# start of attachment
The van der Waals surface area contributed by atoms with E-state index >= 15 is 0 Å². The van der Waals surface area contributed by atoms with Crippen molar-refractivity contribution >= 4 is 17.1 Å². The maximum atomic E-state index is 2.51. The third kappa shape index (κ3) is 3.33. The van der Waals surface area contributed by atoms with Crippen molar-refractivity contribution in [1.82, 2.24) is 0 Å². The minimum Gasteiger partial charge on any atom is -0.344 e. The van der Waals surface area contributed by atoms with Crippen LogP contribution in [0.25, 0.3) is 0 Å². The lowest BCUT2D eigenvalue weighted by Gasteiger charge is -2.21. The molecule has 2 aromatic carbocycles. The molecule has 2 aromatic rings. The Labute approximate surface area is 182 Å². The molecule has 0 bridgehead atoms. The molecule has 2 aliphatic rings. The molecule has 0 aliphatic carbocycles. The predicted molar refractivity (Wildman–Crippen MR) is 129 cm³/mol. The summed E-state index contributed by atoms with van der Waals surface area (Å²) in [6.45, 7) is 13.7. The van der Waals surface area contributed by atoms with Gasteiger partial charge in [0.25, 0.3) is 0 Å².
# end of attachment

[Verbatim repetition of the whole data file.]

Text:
The van der Waals surface area contributed by atoms with E-state index >= 15 is 0 Å². The van der Waals surface area contributed by atoms with Crippen molar-refractivity contribution >= 4 is 17.1 Å². The maximum atomic E-state index is 2.51. The third kappa shape index (κ3) is 3.33. The van der Waals surface area contributed by atoms with Crippen molar-refractivity contribution in [1.82, 2.24) is 0 Å². The minimum Gasteiger partial charge on any atom is -0.344 e. The van der Waals surface area contributed by atoms with Crippen LogP contribution in [0.25, 0.3) is 0 Å². The lowest BCUT2D eigenvalue weighted by Gasteiger charge is -2.21. The molecule has 2 aromatic carbocycles. The molecule has 2 aromatic rings. The Labute approximate surface area is 182 Å². The molecule has 0 bridgehead atoms. The molecule has 2 aliphatic rings. The molecule has 0 aliphatic carbocycles. The predicted molar refractivity (Wildman–Crippen MR) is 129 cm³/mol. The summed E-state index contributed by atoms with van der Waals surface area (Å²) in [6.45, 7) is 13.7. The van der Waals surface area contributed by atoms with Gasteiger partial charge in [0.25, 0.3) is 0 Å².